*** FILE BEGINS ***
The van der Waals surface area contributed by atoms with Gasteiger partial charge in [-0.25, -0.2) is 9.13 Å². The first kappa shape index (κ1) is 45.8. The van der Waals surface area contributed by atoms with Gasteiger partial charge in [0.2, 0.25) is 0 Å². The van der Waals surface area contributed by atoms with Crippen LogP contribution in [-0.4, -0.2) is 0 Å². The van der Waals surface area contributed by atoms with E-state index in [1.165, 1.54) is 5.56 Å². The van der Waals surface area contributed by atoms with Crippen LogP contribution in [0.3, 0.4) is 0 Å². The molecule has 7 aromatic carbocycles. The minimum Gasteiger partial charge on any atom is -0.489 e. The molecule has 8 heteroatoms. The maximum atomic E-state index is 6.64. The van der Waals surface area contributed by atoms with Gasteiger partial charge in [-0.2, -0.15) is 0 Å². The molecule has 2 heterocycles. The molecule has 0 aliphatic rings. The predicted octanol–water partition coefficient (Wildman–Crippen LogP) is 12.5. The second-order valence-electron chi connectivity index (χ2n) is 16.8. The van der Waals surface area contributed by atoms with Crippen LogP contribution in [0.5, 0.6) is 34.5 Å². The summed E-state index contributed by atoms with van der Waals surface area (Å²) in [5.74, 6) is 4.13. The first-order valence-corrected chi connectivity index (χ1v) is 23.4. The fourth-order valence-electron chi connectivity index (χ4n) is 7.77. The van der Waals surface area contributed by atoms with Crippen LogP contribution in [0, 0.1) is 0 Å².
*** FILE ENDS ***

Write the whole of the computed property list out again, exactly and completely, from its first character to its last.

The van der Waals surface area contributed by atoms with Gasteiger partial charge in [-0.25, -0.2) is 9.13 Å². The first kappa shape index (κ1) is 45.8. The van der Waals surface area contributed by atoms with Gasteiger partial charge in [0.2, 0.25) is 0 Å². The van der Waals surface area contributed by atoms with Crippen LogP contribution in [-0.4, -0.2) is 0 Å². The van der Waals surface area contributed by atoms with E-state index in [1.165, 1.54) is 5.56 Å². The van der Waals surface area contributed by atoms with Crippen LogP contribution in [0.3, 0.4) is 0 Å². The molecule has 7 aromatic carbocycles. The minimum Gasteiger partial charge on any atom is -0.489 e. The molecule has 8 heteroatoms. The maximum atomic E-state index is 6.64. The van der Waals surface area contributed by atoms with Gasteiger partial charge in [-0.2, -0.15) is 0 Å². The molecule has 2 heterocycles. The molecule has 0 aliphatic rings. The predicted octanol–water partition coefficient (Wildman–Crippen LogP) is 12.5. The second-order valence-electron chi connectivity index (χ2n) is 16.8. The van der Waals surface area contributed by atoms with Crippen LogP contribution in [0.5, 0.6) is 34.5 Å². The summed E-state index contributed by atoms with van der Waals surface area (Å²) in [5.74, 6) is 4.13. The first-order valence-corrected chi connectivity index (χ1v) is 23.4. The fourth-order valence-electron chi connectivity index (χ4n) is 7.77. The van der Waals surface area contributed by atoms with Crippen LogP contribution in [0, 0.1) is 0 Å².